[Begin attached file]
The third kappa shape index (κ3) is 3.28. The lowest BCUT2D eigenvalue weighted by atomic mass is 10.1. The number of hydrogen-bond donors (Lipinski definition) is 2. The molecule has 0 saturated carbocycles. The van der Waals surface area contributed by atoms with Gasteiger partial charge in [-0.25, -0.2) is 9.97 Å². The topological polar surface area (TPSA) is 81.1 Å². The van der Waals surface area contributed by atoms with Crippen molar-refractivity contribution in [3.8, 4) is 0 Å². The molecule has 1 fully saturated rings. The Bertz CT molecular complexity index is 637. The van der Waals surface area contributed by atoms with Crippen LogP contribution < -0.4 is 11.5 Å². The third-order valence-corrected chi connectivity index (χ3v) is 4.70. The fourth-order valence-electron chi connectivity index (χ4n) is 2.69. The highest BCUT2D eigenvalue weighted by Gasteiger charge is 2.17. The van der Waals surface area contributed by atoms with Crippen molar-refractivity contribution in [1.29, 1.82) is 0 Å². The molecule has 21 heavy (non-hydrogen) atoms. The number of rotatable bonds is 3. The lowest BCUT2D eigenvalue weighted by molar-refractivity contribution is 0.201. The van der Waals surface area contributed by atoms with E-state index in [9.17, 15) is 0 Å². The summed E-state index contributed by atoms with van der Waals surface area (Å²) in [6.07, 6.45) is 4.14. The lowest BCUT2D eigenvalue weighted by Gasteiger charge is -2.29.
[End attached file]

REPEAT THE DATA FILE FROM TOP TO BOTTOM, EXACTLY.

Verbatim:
The third kappa shape index (κ3) is 3.28. The lowest BCUT2D eigenvalue weighted by atomic mass is 10.1. The number of hydrogen-bond donors (Lipinski definition) is 2. The molecule has 0 saturated carbocycles. The van der Waals surface area contributed by atoms with Gasteiger partial charge in [-0.25, -0.2) is 9.97 Å². The topological polar surface area (TPSA) is 81.1 Å². The van der Waals surface area contributed by atoms with Crippen molar-refractivity contribution in [3.8, 4) is 0 Å². The molecule has 1 fully saturated rings. The Bertz CT molecular complexity index is 637. The van der Waals surface area contributed by atoms with Crippen LogP contribution < -0.4 is 11.5 Å². The third-order valence-corrected chi connectivity index (χ3v) is 4.70. The fourth-order valence-electron chi connectivity index (χ4n) is 2.69. The highest BCUT2D eigenvalue weighted by Gasteiger charge is 2.17. The van der Waals surface area contributed by atoms with Crippen molar-refractivity contribution in [1.29, 1.82) is 0 Å². The molecule has 21 heavy (non-hydrogen) atoms. The number of rotatable bonds is 3. The lowest BCUT2D eigenvalue weighted by molar-refractivity contribution is 0.201. The van der Waals surface area contributed by atoms with E-state index in [9.17, 15) is 0 Å². The summed E-state index contributed by atoms with van der Waals surface area (Å²) in [6.07, 6.45) is 4.14. The lowest BCUT2D eigenvalue weighted by Gasteiger charge is -2.29.